tissue


From The Collaborative International Dictionary of English v.0.48:

Tissue \Tis"sue\, v. t. [imp. & p. p. Tissued; p. pr. & vb. n.
   Tissuing.]
   To form tissue of; to interweave.
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         Covered with cloth of gold tissued upon blue. --Bacon.
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From The Collaborative International Dictionary of English v.0.48:

Tissue \Tis"sue\, n. [F. tissu, fr. tissu, p. p. of tisser,
   tistre, to weave, fr. L. texere. See Text.]
   1. A woven fabric.
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   2. A fine transparent silk stuff, used for veils, etc.;
      specifically, cloth interwoven with gold or silver
      threads, or embossed with figures.
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            A robe of tissue, stiff with golden wire. --Dryden.
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            In their glittering tissues bear emblazed
            Holy memorials.                       --Milton.
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   3. (Biol.) One of the elementary materials or fibres, having
      a uniform structure and a specialized function, of which
      ordinary animals and plants are composed; a texture; as,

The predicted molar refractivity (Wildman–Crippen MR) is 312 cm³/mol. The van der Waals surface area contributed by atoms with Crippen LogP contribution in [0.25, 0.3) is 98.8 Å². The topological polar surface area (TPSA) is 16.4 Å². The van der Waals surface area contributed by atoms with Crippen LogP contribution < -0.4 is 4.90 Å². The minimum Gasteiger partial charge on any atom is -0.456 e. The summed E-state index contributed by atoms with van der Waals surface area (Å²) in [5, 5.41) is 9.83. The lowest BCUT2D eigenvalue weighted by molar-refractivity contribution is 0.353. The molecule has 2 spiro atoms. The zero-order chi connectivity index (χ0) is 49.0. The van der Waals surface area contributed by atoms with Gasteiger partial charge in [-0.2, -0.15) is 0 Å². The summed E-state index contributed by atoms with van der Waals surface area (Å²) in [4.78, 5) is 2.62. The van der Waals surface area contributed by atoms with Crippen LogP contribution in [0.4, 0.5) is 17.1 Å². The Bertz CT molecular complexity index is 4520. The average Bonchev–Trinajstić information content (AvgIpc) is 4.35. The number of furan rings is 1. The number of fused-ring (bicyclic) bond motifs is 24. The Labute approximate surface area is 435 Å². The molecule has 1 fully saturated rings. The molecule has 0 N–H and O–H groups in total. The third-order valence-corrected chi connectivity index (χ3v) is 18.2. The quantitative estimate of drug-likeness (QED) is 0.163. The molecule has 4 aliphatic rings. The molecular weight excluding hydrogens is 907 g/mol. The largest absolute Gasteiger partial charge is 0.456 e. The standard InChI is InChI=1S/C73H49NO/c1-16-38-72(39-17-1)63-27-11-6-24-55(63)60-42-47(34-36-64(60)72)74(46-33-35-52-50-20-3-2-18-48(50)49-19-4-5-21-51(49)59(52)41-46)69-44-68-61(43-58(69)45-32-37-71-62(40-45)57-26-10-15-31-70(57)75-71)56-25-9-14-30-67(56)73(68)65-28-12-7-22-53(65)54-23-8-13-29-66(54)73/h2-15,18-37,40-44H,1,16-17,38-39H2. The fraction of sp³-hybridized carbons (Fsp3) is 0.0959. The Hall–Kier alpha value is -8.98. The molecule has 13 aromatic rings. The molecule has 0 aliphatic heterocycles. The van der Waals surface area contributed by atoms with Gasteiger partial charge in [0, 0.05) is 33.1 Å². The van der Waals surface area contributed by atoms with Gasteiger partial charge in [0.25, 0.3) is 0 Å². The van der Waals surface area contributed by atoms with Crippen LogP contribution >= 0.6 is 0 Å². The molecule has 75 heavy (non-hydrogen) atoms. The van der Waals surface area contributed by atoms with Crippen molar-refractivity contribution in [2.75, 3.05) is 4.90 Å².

epithelial tissue; connective tissue.
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   Note: The term tissue is also often applied in a wider sense
         to all the materials or elementary tissues, differing
         in structure and function, which go to make up an
         organ; as, vascular tissue, tegumentary tissue, etc.
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   4. Fig.: Web; texture; complicated fabrication; connected
      series; as, a tissue of forgeries, or of falsehood.
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            Unwilling to leave the dry bones of Agnosticism
            wholly unclothed with any living tissue of religious
            emotion.                              --A. J.
                                                  Balfour.
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   Tissue paper, very thin, gauzelike paper, used for
      protecting engravings in books, for wrapping up delicate
      articles, etc.
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